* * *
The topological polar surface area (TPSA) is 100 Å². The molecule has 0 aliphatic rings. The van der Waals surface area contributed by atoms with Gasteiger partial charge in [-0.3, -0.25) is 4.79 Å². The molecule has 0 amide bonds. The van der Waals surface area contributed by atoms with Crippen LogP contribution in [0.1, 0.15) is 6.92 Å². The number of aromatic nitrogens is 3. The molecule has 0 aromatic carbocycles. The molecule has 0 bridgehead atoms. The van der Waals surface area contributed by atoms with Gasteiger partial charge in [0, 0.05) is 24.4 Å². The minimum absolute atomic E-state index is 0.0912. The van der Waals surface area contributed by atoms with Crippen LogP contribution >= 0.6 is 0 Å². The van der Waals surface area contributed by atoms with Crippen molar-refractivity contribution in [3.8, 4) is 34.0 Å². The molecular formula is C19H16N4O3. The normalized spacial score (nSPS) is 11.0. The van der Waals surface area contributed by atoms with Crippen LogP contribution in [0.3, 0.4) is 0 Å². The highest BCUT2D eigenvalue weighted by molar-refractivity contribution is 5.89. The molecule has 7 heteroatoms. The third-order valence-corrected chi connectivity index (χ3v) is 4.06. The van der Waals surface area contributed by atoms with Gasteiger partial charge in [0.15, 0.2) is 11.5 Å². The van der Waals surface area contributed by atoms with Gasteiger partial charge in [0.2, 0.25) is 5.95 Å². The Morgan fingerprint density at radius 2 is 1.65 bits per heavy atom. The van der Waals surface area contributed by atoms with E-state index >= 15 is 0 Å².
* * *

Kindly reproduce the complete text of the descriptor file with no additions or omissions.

The topological polar surface area (TPSA) is 100 Å². The molecule has 0 aliphatic rings. The van der Waals surface area contributed by atoms with Gasteiger partial charge in [-0.3, -0.25) is 4.79 Å². The molecule has 0 amide bonds. The van der Waals surface area contributed by atoms with Crippen LogP contribution in [0.1, 0.15) is 6.92 Å². The number of aromatic nitrogens is 3. The molecule has 0 aromatic carbocycles. The molecule has 0 bridgehead atoms. The van der Waals surface area contributed by atoms with Gasteiger partial charge in [0, 0.05) is 24.4 Å². The minimum absolute atomic E-state index is 0.0912. The van der Waals surface area contributed by atoms with Crippen LogP contribution >= 0.6 is 0 Å². The van der Waals surface area contributed by atoms with Crippen molar-refractivity contribution in [3.8, 4) is 34.0 Å². The molecular formula is C19H16N4O3. The normalized spacial score (nSPS) is 11.0. The van der Waals surface area contributed by atoms with Crippen LogP contribution in [0.3, 0.4) is 0 Å². The highest BCUT2D eigenvalue weighted by molar-refractivity contribution is 5.89. The molecule has 7 heteroatoms. The third-order valence-corrected chi connectivity index (χ3v) is 4.06. The van der Waals surface area contributed by atoms with Gasteiger partial charge in [0.15, 0.2) is 11.5 Å². The van der Waals surface area contributed by atoms with Gasteiger partial charge in [0.2, 0.25) is 5.95 Å². The Morgan fingerprint density at radius 2 is 1.65 bits per heavy atom. The van der Waals surface area contributed by atoms with E-state index >= 15 is 0 Å².